As we begin in 2020, the U.S. economy is slowing down. We do not yet have 2019 fourth-quarter U.S. Gross Domestic Product (GDP) results (they are due out in late January), but results through the third quarter of 2019 show the economy’s diminishing growth rate.
This slowing trend has been underway since the second half of 2018 and is consistent with our forecast and what our leading indicators have been suggesting for quite some time.
Our analysis indicates that the economy is on track for further deceleration in the fourth quarter of 2019 and a potential first-quarter 2020 contraction in GDP. However, we anticipate the economy will avoid outright recession in 2020, gaining firmer footing and accelerating during the second half of the year.
That’s good news. The bad news, for you who serve the commercial marketplace, is that you lag the broader macroeconomy. The economic headwinds of 2019 and early 2020 are poised to linger over the industry through 2020 and into 2021.
The Economic Train
In my keynote presentations, I often ask folks to think of the overall U.S. economy as a train, with each of its various sectors as different cars.
This is a useful way to show how different sectors experience economic shifts and headwinds at different times. Some sectors are closer to the front of the train, hitting the bends, slopes, and tunnels first, while others are toward the caboose, blissfully unaware of the shifts occurring toward the front.
This is especially apparent when we examine the U.S. construction space. The residential market is nestled close to the locomotive; it is often first into the turbulence of an economic storm, but it is also one of the first sectors to come out of it. At ITR, we see the U.S. housing market as a very important leading indicator – we view its shifts through the business cycle as a likely path for the overall economy as measured by GDP.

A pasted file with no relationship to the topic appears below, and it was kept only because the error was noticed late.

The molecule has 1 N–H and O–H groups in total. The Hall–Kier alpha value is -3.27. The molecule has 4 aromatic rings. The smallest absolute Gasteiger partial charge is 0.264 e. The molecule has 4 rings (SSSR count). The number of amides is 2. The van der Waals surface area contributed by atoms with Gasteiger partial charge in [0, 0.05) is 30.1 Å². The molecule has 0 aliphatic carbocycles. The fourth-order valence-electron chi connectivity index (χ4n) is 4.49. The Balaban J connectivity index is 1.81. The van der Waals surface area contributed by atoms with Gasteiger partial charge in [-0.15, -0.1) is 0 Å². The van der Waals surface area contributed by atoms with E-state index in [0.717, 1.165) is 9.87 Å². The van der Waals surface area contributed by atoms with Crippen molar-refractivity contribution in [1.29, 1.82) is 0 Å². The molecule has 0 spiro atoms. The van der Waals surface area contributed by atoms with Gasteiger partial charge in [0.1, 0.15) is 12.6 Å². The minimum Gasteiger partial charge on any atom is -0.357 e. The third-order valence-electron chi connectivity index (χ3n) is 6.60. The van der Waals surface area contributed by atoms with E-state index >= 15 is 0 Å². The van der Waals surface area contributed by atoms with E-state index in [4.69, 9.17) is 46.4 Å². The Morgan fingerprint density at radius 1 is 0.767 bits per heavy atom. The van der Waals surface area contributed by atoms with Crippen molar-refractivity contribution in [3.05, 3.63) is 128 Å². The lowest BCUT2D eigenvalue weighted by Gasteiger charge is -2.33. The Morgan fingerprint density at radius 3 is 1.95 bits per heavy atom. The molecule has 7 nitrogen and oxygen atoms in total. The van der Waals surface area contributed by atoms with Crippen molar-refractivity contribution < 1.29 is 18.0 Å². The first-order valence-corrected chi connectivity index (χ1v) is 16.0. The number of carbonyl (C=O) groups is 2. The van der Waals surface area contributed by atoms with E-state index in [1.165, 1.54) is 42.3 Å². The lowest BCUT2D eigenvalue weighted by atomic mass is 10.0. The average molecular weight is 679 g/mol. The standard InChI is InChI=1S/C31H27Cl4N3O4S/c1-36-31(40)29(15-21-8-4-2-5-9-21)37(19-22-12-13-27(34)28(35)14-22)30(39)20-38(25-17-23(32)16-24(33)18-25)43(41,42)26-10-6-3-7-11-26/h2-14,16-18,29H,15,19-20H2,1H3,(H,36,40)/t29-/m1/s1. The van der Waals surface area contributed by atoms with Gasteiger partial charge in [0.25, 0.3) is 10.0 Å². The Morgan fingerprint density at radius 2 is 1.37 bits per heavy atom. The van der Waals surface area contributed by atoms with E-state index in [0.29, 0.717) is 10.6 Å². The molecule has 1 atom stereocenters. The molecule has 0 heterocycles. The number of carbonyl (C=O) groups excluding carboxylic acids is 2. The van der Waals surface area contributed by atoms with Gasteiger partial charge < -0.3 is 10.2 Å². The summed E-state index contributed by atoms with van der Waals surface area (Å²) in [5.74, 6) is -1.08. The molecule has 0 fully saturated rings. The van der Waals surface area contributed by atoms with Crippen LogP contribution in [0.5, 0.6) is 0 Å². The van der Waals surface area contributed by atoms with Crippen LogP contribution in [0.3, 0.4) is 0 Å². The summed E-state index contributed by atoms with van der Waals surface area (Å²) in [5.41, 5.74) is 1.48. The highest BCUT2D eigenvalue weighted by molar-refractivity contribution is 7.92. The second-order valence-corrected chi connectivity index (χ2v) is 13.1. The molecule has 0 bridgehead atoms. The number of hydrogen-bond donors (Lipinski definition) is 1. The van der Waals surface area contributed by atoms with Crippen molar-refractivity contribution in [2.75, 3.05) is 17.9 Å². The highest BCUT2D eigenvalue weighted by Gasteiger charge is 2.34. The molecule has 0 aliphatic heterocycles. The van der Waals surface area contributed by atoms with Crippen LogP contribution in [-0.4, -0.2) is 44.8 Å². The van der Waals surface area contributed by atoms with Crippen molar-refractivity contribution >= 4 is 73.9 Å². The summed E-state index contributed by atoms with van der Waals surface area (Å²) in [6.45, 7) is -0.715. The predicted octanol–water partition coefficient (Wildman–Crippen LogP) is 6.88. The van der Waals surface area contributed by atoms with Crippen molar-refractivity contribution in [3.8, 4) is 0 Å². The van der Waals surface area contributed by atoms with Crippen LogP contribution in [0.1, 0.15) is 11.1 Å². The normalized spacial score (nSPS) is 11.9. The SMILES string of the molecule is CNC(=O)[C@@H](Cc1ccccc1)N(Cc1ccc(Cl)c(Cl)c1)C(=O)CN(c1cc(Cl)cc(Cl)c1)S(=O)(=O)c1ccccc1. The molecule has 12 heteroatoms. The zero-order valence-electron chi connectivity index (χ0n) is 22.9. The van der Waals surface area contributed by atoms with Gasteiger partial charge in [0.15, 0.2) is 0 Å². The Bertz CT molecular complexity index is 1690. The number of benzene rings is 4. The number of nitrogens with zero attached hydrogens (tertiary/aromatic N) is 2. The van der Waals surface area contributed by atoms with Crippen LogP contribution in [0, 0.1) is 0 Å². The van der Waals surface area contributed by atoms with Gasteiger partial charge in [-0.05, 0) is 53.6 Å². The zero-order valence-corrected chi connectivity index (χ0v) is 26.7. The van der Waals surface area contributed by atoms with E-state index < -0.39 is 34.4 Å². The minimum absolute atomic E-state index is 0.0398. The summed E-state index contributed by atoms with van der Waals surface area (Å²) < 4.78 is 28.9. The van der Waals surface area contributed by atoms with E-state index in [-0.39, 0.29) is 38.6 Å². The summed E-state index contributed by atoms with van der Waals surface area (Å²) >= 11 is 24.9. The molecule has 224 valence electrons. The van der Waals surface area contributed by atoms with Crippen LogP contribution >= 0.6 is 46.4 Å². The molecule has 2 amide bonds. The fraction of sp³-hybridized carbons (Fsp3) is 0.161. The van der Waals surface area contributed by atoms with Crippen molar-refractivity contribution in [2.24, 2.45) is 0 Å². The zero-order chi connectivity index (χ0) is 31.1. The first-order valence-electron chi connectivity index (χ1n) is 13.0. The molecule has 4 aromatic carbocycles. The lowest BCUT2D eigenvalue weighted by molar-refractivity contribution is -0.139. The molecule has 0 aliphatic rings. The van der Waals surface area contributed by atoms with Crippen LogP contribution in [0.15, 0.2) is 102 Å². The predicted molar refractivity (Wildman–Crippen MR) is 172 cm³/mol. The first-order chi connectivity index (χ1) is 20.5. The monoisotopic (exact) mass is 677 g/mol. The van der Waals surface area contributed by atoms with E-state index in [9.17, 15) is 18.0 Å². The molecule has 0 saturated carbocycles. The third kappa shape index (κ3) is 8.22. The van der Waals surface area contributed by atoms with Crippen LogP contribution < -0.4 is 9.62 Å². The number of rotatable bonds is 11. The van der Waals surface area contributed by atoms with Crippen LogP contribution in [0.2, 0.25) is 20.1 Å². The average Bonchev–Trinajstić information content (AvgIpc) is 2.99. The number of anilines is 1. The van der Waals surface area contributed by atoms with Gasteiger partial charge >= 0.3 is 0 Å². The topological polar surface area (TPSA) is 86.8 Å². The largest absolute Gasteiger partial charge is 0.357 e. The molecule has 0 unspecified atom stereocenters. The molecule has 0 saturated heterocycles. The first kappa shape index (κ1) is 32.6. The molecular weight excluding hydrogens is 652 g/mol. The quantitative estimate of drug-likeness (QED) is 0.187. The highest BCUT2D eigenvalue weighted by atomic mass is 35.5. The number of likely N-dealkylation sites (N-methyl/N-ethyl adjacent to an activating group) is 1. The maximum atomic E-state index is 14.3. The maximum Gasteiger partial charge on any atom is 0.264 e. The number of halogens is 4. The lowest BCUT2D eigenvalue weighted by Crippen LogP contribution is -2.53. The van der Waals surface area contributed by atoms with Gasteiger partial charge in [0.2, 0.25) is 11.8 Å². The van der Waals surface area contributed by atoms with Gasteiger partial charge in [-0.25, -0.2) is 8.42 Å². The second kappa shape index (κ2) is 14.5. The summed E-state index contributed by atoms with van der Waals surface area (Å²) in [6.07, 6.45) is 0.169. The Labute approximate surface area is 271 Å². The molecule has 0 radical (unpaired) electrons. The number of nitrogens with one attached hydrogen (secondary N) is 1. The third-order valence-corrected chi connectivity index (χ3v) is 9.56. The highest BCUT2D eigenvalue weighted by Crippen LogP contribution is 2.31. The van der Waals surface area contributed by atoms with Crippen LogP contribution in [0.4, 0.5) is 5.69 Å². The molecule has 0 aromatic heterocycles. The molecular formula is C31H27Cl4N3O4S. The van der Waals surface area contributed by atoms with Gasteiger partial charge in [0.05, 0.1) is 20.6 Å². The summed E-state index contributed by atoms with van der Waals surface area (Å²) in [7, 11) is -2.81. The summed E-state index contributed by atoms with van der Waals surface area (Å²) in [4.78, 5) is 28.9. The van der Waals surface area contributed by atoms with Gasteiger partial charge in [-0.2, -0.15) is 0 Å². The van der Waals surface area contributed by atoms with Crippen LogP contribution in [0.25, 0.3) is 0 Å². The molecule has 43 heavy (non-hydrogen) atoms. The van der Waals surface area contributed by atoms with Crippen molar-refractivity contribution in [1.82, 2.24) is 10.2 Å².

This is precisely what we saw play out during the last year, as the new housing market was faltering in late 2018 while the overall economy was still near its business cycle peak. The housing market continued to slow and eventually contracted in 2019, and the U.S. economy has been following just behind, posting diminishing growth rates in 2019.
Now, we see encouraging signals that the new housing market is rounding the corner in early 2020, out in front of the improvement that we anticipate for the overall economy during the second half of the year.
However, the commercial construction market is at the back of the train, which is limping into the opening quarter of 2020.
U.S. Private Nonresidential (commercial) Construction during the 12 months through October 2019 (most recent data available) is down 0.2% compared to the same 12-month period a year ago. Private Nonresidential Construction lags U.S. GDP through the business cycle by 15 months. In other words, Nonresidential Construction is way back toward the caboose of the train and has yet to feel the brunt of the deceleration currently impacting the US economy.
Much larger than your typical residential project, commercial projects last months at a minimum, if not years. The large size and scale lead to a lethargic response to shifting economic trends; thus, we can expect the current economic slowdown to linger over the industry into 2021.
Fortunately, this economic downturn is mild and will stop well short of the extreme recessionary conditions through which the U.S. economy suffered a decade ago.
Prepare for some headwinds to impact growth for your commercial construction-tied business, but not a collapse.
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